Crystallographic determination of the mode of binding of oligosaccharides to T4 bacteriophage lysozyme: Implications for the mechanism of catalysis

W. F. Anderson, M. G. Grütter, S. J. Remington, L. H. Weaver, B. W. Matthews*

*Corresponding author for this work

Research output: Contribution to journalArticlepeer-review

62 Scopus citations


Phage lysozyme has catalytic activity similar to that of hen egg white lysozyme, but the amino acid sequences of the two enzymes are completely different. The binding to phage lysozyme of several saccharides including N-acetylglucosamine (GlcNAc), N-acetylmuramic acid (MurNAc) and (GlcNAc)3 have been determined crystallographically and shown to occupy the pronounced active site cleft. GlcNAc binds at a single location analogous to the C site of hen egg white lysozyme. MurNAc binds at the same site. (GlcNAc)3 clearly occupies sites B and C, but the binding in site A is ill-defined. Model building suggests that, with the enzyme in the conformation seen in the crystal structure, a saccharide in the normal chair configuration cannot be placed in site D without incurring unacceptable steric interference between sugar and protein. However, as with hen egg white lysozyme, the bad contacts can be avoided by assuming the saccharide to be in the sofa conformation. Also Asp20 in T4 lysozyme is located 3 Å from carbon C(1) of saccharide D, and is in a position to stabilize the developing positive charge on a carbonium ion intermediate. Prior genetic evidence had indicated that Asp20 is critically important for catalysis. This suggests that in phage lysozyme catalysis is promoted by a combination of steric and electronic effects, acting in concert, The enzyme shape favors the binding in site D of a saccharide with the geometry of the transition state, while Asp20 stabilizes the positive charge on the oxocarbonium ion of this intermediate. Tn phage lysozyme, the identity of the proton donor is uncertain. In contrast to hen egg white lysozyme, where Glu35 is 3 Å from the glycosidic DOE bond, and is in a non-polar environment, phage lysozyme has an ion pair, Glull ... Arg145, 5 Å away from the glycosidic oxygen. Possibly Glull undergoes a conformational adjustment in the presence of bound substrate, and acts as the proton donor. Alternatively, the proton might come from a bound water molecule.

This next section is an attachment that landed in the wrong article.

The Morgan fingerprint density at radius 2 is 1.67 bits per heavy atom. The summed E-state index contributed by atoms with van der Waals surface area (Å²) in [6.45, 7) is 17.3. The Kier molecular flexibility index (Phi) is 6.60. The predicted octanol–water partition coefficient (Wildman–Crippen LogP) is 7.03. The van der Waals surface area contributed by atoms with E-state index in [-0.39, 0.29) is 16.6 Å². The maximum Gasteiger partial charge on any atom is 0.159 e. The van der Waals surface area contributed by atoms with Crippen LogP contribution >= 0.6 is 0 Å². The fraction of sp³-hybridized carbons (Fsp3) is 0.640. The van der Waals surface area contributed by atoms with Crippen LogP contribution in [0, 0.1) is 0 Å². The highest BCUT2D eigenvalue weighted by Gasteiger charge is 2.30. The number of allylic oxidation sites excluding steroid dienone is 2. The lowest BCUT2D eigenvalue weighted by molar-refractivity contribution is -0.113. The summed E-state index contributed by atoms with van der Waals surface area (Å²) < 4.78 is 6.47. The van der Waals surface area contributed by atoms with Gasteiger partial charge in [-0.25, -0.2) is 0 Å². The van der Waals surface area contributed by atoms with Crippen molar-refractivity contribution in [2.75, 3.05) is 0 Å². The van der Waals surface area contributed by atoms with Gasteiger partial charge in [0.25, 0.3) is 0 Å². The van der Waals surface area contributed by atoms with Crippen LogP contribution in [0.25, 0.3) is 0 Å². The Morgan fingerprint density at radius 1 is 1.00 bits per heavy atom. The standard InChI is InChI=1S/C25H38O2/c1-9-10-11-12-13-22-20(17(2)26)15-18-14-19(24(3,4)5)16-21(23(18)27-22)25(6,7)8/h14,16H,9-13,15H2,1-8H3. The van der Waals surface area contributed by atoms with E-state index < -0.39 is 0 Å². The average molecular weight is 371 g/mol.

Original languageEnglish (US)
Pages (from-to)523-543
Number of pages21
JournalJournal of Molecular Biology
Issue number4
StatePublished - Apr 25 1981

ASJC Scopus subject areas

  • Molecular Biology
  • Structural Biology


Dive into the research topics of 'Crystallographic determination of the mode of binding of oligosaccharides to T4 bacteriophage lysozyme: Implications for the mechanism of catalysis'. Together they form a unique fingerprint.

Cite this